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Fabulous Composers/Compositions: Hector Berlioz (1803-1869) – Symphonie fantastique (1830) – DRSO – Rafael Frühbeck de Burgos



Hector Berlioz (1803-1869) – Symphonie fantastique (1830) – DRSymfoniOrkestret – Rafael Frühbeck de Burgos – DOWNLOAD HISTORIEN: Link nederst!
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The symphony is in 5 movements:
The score calls for a total of over 90 instrumentalists, the most of any symphony written to that time. 
Specificially: 2 flutes (one doubling piccolo), 2 oboes (one doubling cor anglais), 2 clarinets (one doubling E? clarinet), 4 bassoons 4 horns, 2 cornets, 2 trumpets, 3 trombones, 2 tubas/ophicleides 2 pairs of timpani, cymbals, suspended cymbal, tenor drum, bass drum, bells (sounding C and G) 4 harps, Strings (Berlioz specified at least 15 1st violins, 15 2nd violins, 10 violas, 11 celli and 9 basses on the score) Source:Wikipedia)
The movements: 
Rêveries — Passions (Daydreams — Passions) 
Un bal (A ball) 
Scène aux champs (Scene in the Country) 
Marche au supplice (March to the Scaffold) 
Songe d’une nuit de sabbat (Dream of a Witches’ Sabbath)
Read Berlioz story.
http://theoryofmusic.wordpress.com/20…

From Wikipedia, the free encyclopedia 
 
“Berlioz” redirects here. For other uses, see Berlioz (disambiguation).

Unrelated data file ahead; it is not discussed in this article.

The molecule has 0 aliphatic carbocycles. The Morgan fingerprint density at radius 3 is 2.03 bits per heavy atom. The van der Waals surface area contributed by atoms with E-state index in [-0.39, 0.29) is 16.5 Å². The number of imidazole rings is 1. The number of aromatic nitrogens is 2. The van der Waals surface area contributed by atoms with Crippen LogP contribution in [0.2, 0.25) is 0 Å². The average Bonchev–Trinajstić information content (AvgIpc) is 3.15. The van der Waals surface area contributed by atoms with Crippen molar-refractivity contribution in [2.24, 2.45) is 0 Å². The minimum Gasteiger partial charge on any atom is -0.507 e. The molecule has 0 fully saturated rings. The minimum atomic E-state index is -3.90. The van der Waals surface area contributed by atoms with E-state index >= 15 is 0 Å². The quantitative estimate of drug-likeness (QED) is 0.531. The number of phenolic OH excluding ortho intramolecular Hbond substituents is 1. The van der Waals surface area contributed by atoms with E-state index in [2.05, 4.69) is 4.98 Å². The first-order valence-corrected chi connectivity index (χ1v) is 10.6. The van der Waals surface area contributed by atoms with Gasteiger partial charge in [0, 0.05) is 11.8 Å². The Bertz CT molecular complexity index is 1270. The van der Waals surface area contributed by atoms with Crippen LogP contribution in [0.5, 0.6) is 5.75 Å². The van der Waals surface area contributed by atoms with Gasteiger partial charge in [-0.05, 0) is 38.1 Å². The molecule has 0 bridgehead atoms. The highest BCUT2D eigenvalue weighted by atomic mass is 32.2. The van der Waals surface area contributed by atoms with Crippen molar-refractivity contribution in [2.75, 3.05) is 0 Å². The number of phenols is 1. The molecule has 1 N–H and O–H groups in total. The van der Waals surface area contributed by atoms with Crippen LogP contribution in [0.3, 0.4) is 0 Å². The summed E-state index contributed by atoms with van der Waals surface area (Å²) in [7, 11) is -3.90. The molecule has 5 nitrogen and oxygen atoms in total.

Crop of a carte de visite photo of Hector Berlioz by Franck, Paris, c. 1855

Hector Berlioz[1] (French: [ɛktɔʁ bɛʁljoːz]; 11 December 1803 – 8 March 1869) was a French Romantic composer, best known for his compositions Symphonie fantastique and Grande messe des morts (Requiem). Berlioz made significant contributions to the modern orchestra with his Treatise on Instrumentation. He specified huge orchestral forces for some of his works, and conducted several concerts with more than 1,000 musicians.[2] He also composed around 50 songs. His influence was critical for the further development of Romanticism, especially in composers like Richard WagnerNikolai Rimsky-KorsakovFranz LisztRichard StraussGustav Mahler and many others.[3]

Symphony Fantastique: Épisode de la vie d’un Artiste … en cinq parties (Fantastic Symphony: An Episode in the Life of an Artist, in Five Parts) Op. 14 is aprogram symphony written by the French composer Hector Berlioz in 1830. It is an important piece of the early Romantic period, and is popular with concert audiences worldwide. The first performance was at the Paris Conservatoire in December 1830. The work was repeatedly revived between 1831 and 1845 and subsequently became a favourite in Paris.

The symphony is a piece of program music that tells the story of “an artist gifted with a lively imagination” who has “poisoned himself with opium” in the “depths of despair” because of “hopeless love.” Berlioz provided his own program notes for each movement of the work (see below). He prefaces his notes with the following instructions:[1]

The composer’s intention has been to develop various episodes in the life of an artist, in so far as they lend themselves to musical treatment. As the work cannot rely on the assistance of speech, the plan of the instrumental drama needs to be set out in advance. The following programme must therefore be considered as the spoken text of an opera, which serves to introduce musical movements and to motivate their character and expression.